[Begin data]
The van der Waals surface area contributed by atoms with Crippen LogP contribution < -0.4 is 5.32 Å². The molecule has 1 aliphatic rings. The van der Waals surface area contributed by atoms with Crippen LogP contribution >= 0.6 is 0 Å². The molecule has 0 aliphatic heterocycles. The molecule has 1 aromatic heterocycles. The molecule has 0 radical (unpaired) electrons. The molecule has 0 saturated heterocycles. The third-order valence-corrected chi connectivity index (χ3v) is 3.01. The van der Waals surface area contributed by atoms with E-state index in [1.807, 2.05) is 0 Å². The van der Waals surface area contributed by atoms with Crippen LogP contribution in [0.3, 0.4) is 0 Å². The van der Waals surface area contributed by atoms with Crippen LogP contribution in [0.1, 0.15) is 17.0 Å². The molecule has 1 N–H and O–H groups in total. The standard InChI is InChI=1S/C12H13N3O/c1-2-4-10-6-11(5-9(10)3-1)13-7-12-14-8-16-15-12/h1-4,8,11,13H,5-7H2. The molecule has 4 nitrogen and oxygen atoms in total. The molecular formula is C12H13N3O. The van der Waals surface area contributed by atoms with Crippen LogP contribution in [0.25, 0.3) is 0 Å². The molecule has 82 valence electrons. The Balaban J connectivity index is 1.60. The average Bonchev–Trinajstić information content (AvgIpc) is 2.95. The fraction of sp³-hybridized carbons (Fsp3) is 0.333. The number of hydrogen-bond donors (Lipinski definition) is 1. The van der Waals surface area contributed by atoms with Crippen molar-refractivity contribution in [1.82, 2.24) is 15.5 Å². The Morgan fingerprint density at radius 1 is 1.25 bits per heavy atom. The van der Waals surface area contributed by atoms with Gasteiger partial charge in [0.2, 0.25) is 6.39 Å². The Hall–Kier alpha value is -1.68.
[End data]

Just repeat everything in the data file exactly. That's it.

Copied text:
The van der Waals surface area contributed by atoms with Crippen LogP contribution < -0.4 is 5.32 Å². The molecule has 1 aliphatic rings. The van der Waals surface area contributed by atoms with Crippen LogP contribution >= 0.6 is 0 Å². The molecule has 0 aliphatic heterocycles. The molecule has 1 aromatic heterocycles. The molecule has 0 radical (unpaired) electrons. The molecule has 0 saturated heterocycles. The third-order valence-corrected chi connectivity index (χ3v) is 3.01. The van der Waals surface area contributed by atoms with E-state index in [1.807, 2.05) is 0 Å². The van der Waals surface area contributed by atoms with Crippen LogP contribution in [0.3, 0.4) is 0 Å². The van der Waals surface area contributed by atoms with Crippen LogP contribution in [0.1, 0.15) is 17.0 Å². The molecule has 1 N–H and O–H groups in total. The standard InChI is InChI=1S/C12H13N3O/c1-2-4-10-6-11(5-9(10)3-1)13-7-12-14-8-16-15-12/h1-4,8,11,13H,5-7H2. The molecule has 4 nitrogen and oxygen atoms in total. The molecular formula is C12H13N3O. The van der Waals surface area contributed by atoms with Crippen LogP contribution in [0.25, 0.3) is 0 Å². The molecule has 82 valence electrons. The Balaban J connectivity index is 1.60. The average Bonchev–Trinajstić information content (AvgIpc) is 2.95. The fraction of sp³-hybridized carbons (Fsp3) is 0.333. The number of hydrogen-bond donors (Lipinski definition) is 1. The van der Waals surface area contributed by atoms with Crippen molar-refractivity contribution in [1.82, 2.24) is 15.5 Å². The Morgan fingerprint density at radius 1 is 1.25 bits per heavy atom. The van der Waals surface area contributed by atoms with Gasteiger partial charge in [0.2, 0.25) is 6.39 Å². The Hall–Kier alpha value is -1.68.